According to a new study some parents choose alternative schedules for vaccinating their children and yet others decide their own vaccine timelines.
The study, published online Monday in the journal Pediatrics, asked 771 parents with kids age 6 months to 6 years old about vaccination schedules and their attitudes toward vaccinating their children. In this group, 13% said they used a vaccination plan that varied from the recommended schedule. Of those alternative vaccinators, 80% to 95% had anti-vaccination positions, 65% said they'd used alternative schedules for their other children, and 17% said no to all vaccines for their young children.
It was noted that parents who chose different schedules refused some vaccines and delayed others until the child was older (H1N1 and seasonal flu vaccines were most commonly refused, and those most often delayed were measles-mumps-rubella and varicella). Choosing an alternate vaccine schedule was found to be linked with the child not having a regular healthcare provider.
These parents who chose a different time table also were seen to have found support from their doctors; 40% said their physician “seemed supportive,” and 22% said their pediatrician was the one who recommended the alternate schedule. The study authors note that they didn't determine why the doctor might have suggested that, but added that it could have been due to the children being sick at the time of the vaccination or because of vaccine shortages.
Almost a quarter of those disagreed or strongly disagreed with the notion that conforming to the recommended schedule was a good idea. One in five of those parents believed that delaying vaccines was safer than getting them at the suggested times.
These results are in line with a larger federal survey released last month, showing that at least 1 in 10 toddlers and preschoolers lagged on vaccines that included chickenpox and the measles-mumps-rubella combination shots. That survey, also for 2010, included more than 17,000 households.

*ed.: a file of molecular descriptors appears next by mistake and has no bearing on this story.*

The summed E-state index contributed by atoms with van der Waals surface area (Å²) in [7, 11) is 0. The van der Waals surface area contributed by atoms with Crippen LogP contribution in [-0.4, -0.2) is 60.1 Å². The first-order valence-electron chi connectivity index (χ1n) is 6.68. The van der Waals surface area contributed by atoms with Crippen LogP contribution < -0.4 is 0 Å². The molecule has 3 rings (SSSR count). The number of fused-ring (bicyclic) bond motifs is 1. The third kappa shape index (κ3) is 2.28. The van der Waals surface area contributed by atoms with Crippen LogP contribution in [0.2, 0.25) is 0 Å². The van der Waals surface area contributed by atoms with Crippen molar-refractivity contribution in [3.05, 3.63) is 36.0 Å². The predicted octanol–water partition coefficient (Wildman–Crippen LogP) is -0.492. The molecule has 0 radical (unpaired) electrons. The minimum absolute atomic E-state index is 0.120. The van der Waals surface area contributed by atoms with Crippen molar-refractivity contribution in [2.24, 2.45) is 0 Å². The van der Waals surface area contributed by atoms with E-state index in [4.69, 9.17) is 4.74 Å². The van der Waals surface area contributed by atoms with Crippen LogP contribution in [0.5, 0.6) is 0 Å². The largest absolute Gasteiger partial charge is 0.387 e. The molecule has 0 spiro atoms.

“These findings highlight the need to develop strategies quickly to prevent the spread of attitudes and beliefs that counter vaccination,” the authors of this new study wrote. “Fortunately, previous work suggested that many parents who are 'on the fence' about vaccination have views that might be modifiable through targeted educational approaches.”
Study author Dr. Amanda Dempsey, a pediatrician and researcher at the University of Michigan, said vaccine skepticism is fueled by erroneous information online and media reports that sensationalize misconceptions. These include the persistent belief among some parents about an autism-vaccine link despite scientific evidence to the contrary and the debunking of one of the most publicized studies that first fueled vaccine fears years ago. Some parents also dismiss the severity of vaccine-preventable diseases because they've never seen a child seriously ill with those illnesses.
Dempsey, the survey's lead author, has been a paid adviser to Merck on issues regarding a vaccine for older children but said that company made no contributions to the survey research. Knowledge Networks conducted the survey, which had an error margin of plus or minus 5 percentage points. The CDC, the American Academy of Pediatrics and the American Academy of Family Physicians are among groups that provide online vaccine information based on medical research.